Since departing Erwin, TN our journey to Damascus has entailed hiking in every sort of weather imaginable, testing the limits of both our gear and our fortitude.
Here is the daily play by play:
Thursday–We left Erwin with full bellies and high spirits but found ourselves almost immediately in the same thick fog we’d been trudging through all week. A few south-bounders mentioned snow in the forecast but, having woken up to a dusting twice before, we pressed on boldly.
In camp, temperatures quickly fell below freezing thus requiring us to put both our water filter (susceptible to damage if frozen) and the dog (remarkable foot warmer) in the sleeping bag with us. We awoke, on April Fools Day, to an inch of snow and temperatures in the 20s.
Friday–Chilly mornings are typical on the trail and usually your best bet is to break camp quickly and get moving until the day warms up. We did our best (packing up with numb fingers is quite unpleasant) but even after a few hours of hiking, temperatures didn’t get out of the 20s. Our water was freezing solid in our packs and the filter was out of commission until things warmed up. Willett quenched his thirst by eating snow.
We were slated to head 2,000 feet up Roan Mountain to get to the highest shelter on the AT (one of very few featuring four walls and a door). The thought of the likely temperatures up there made us seriously consider bailing for the night and staying at a nearby hostel, but somehow we convinced ourselves that four walls and a door was practically a hostel anyway, so we sallied forth up the mountain.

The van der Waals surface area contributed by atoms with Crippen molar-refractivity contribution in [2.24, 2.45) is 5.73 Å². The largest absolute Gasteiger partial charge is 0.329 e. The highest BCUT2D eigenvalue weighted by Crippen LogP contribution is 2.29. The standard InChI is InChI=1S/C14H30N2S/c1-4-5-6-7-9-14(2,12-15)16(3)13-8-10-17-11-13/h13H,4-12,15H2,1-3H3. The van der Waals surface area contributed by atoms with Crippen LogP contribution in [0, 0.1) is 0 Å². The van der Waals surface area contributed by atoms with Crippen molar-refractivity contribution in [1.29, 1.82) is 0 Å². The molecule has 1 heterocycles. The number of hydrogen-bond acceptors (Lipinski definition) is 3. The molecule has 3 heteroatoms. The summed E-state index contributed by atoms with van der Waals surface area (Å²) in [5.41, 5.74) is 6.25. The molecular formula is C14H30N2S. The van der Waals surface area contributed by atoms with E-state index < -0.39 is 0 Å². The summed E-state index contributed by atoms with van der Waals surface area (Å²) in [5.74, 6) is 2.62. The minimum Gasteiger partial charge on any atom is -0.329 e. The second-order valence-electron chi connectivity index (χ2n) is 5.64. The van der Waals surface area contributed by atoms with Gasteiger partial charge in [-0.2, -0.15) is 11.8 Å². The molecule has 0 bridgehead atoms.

The climb was rigorous and the snow was getting deeper as our elevation rose, rendering our legs oddly weak and wobbly after so much sliding around. We got to the shelter around 6pm and saw no signs that anyone had been there recently. We set up our sleeping bag as quickly as possible so that every subsequent task (changing, cooking, eating, etc.) could be conducted from within.
Another hiker joined us later that evening and we were glad for the company. We all commiserated about the cold (below 20 at this point) and drank pure, unfiltered water from a spring a hundred feet from the shelter as all of the water we carried with us was thoroughly frozen.
The sleeping bag performed admirably in the cold–it is rated down to 15 degrees and we certainly were getting close to that. I’m not sure that rating system accounted for a dog down in the foot, but we were glad for his presence. We slept well, all things considered, barring the following incidents: 1. Thundersnow!!!! 2. The door of the shelter blowing open dramatically 3. The window nearest us also blowing open dramatically and coating us with driving snow. Travis heroically handled the last two but was rather useless re the thundersnow.
Saturday–We began our day in the cold snow and proceeded over three snowy balds before descending 3,000 feet to camp in a warm, sunny orchard.
The last of the balds, “Hump Mountain,” featured 50 mph winds that sent us two feet sideways for every step we took. While exerting so much effort to stay upright, we found ourselves stumbling to the snowy ground during errant lulls. Our descent was long and gentle on the other side, however, and we wound up at a most idyllic campsite.